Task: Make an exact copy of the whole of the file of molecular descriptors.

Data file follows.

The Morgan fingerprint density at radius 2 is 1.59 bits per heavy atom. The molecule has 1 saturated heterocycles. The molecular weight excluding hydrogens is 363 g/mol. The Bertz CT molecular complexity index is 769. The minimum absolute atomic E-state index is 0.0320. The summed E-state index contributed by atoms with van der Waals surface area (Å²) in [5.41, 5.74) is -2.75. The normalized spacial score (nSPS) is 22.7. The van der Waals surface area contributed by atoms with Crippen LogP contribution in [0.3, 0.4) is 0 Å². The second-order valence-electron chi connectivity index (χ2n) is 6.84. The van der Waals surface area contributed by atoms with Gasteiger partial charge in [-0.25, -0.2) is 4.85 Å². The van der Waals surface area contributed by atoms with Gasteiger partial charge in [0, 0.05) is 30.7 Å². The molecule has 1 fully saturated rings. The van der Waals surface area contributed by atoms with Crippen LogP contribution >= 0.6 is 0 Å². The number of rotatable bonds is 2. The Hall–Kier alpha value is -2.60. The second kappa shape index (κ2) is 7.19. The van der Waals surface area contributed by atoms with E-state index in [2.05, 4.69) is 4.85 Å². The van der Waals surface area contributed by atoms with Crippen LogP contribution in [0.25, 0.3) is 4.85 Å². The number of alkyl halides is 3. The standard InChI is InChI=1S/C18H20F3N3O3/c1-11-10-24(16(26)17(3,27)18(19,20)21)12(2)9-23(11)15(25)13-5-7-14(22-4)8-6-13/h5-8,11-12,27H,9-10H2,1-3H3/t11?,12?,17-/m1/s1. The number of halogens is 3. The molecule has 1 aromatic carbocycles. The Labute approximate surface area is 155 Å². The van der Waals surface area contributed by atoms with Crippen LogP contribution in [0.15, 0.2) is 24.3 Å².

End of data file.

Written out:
The Morgan fingerprint density at radius 2 is 1.59 bits per heavy atom. The molecule has 1 saturated heterocycles. The molecular weight excluding hydrogens is 363 g/mol. The Bertz CT molecular complexity index is 769. The minimum absolute atomic E-state index is 0.0320. The summed E-state index contributed by atoms with van der Waals surface area (Å²) in [5.41, 5.74) is -2.75. The normalized spacial score (nSPS) is 22.7. The van der Waals surface area contributed by atoms with Crippen LogP contribution in [0.3, 0.4) is 0 Å². The second-order valence-electron chi connectivity index (χ2n) is 6.84. The van der Waals surface area contributed by atoms with Gasteiger partial charge in [-0.25, -0.2) is 4.85 Å². The van der Waals surface area contributed by atoms with Gasteiger partial charge in [0, 0.05) is 30.7 Å². The molecule has 1 fully saturated rings. The van der Waals surface area contributed by atoms with Crippen LogP contribution >= 0.6 is 0 Å². The number of rotatable bonds is 2. The Hall–Kier alpha value is -2.60. The second kappa shape index (κ2) is 7.19. The van der Waals surface area contributed by atoms with E-state index in [2.05, 4.69) is 4.85 Å². The van der Waals surface area contributed by atoms with Crippen LogP contribution in [0.25, 0.3) is 4.85 Å². The number of alkyl halides is 3. The standard InChI is InChI=1S/C18H20F3N3O3/c1-11-10-24(16(26)17(3,27)18(19,20)21)12(2)9-23(11)15(25)13-5-7-14(22-4)8-6-13/h5-8,11-12,27H,9-10H2,1-3H3/t11?,12?,17-/m1/s1. The number of halogens is 3. The molecule has 1 aromatic carbocycles. The Labute approximate surface area is 155 Å². The van der Waals surface area contributed by atoms with Crippen LogP contribution in [0.15, 0.2) is 24.3 Å².